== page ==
It's going to be hot today through Wednesday, and it's not going to be a dry heat.
As of 5 p.m. Friday, the high for the day in downtown Sacramento was 105, according to the National Weather Service. But rains earlier in the week boosted the humidity, making it more uncomfortable than a typical 100-plus day in the Valley.
Lincoln was one of the hottest spots in the Sacramento area, with a high of 107 degrees, while farther north, Red Bluff topped out at 111 and Redding at 108, said Karl Swanberg, a forecaster with the weather service.
Similar temperatures are forecast for today, and it will continue to be muggy.
"It's not a Gulf Coast kind of humidity," Swanberg said, but with dew points in the 50s in the Sacramento area, instead of the typical 30s and 40s, he said, it feels sticky.
Without the Delta breeze to provide relief, overnight low temperatures are expected to be in the low 70s.
Highs today through Wednesday are expected to remain in triple digits. Temperatures are projected to peak at 108 in the Sacramento area and around 109 in Redding during the heat wave.
A slight chance of thunderstorms in the Lake Tahoe area is forecast for Sunday through Tuesday.
Although fire danger remains high, Swanberg said winds aren't expected to accompany this hot spell.
The weather service has issued an "excessive heat watch," warning of dangerous heat Sunday afternoon through Wednesday afternoon. High temperatures and an increase in humidity will combine to create a dangerous situation in which heat illnesses are possible, according to the National Weather Service.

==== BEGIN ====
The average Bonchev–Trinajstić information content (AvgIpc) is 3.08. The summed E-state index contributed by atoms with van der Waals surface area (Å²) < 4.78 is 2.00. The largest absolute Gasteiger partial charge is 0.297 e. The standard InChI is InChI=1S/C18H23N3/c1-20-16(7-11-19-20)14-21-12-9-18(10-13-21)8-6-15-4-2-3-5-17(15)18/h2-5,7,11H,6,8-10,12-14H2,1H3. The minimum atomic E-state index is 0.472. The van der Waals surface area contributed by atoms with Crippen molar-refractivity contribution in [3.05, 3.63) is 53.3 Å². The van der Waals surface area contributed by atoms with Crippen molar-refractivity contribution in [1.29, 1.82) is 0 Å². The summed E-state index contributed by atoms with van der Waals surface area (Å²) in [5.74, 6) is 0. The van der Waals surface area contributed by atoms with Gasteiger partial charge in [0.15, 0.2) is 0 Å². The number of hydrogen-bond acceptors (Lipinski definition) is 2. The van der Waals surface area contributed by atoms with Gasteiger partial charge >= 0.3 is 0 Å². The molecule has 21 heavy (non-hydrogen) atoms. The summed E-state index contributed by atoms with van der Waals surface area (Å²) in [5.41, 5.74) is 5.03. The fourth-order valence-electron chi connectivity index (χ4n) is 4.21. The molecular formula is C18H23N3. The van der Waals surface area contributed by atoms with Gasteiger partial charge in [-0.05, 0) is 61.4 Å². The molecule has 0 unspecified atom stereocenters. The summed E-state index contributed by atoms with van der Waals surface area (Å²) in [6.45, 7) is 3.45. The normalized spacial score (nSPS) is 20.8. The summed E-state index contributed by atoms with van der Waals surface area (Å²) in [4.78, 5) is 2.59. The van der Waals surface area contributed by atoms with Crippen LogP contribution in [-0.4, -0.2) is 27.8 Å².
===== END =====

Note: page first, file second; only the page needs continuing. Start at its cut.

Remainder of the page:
People are advised to drink plenty of fluids, stay in an air-conditioned room and stay out of the sun.
Officials also encourage people to check on relatives and neighbors, as well as pets and livestock, to make sure they are adequately protected from the heat.
Air-conditioned public venues, such as shopping malls and libraries, can be havens for people who lack adequate home cooling systems.
The heat poses a risk for animals, too, leading the Sacramento SPCA to issue tips for keeping pets safe:
Make sure pets have access to fresh, cold water.
Limit outdoor playtime to the necessary walks pets need.
Ensure that pets, while outdoors, have access to shade or other cooling options, such as play pools filled with cold water.
Because pavement will be hot, try not to linger unnecessarily on the asphalt.
Know the signs of heat stroke and provide immediate relief if pets exhibit excessive panting, salivation or drooling, vomiting, an anxious or staring expression, fast pulse and high body temperature.
If a dog exhibits any of these signs, the SPCA recommends immediately soaking them in cool water. Simply getting their coat wet is not enough and can work to trap the heat in their coat rather than relieve it. If these measures don't relieve the pet's symptoms, immediately call a veterinarian.
The SPCA announced Friday that it was putting up additional shade structures at its Sacramento shelter, along with play pools with cold water to help dogs in its care weather the heat.
Call The Bee's Cathy Locke, (916) 321-5287.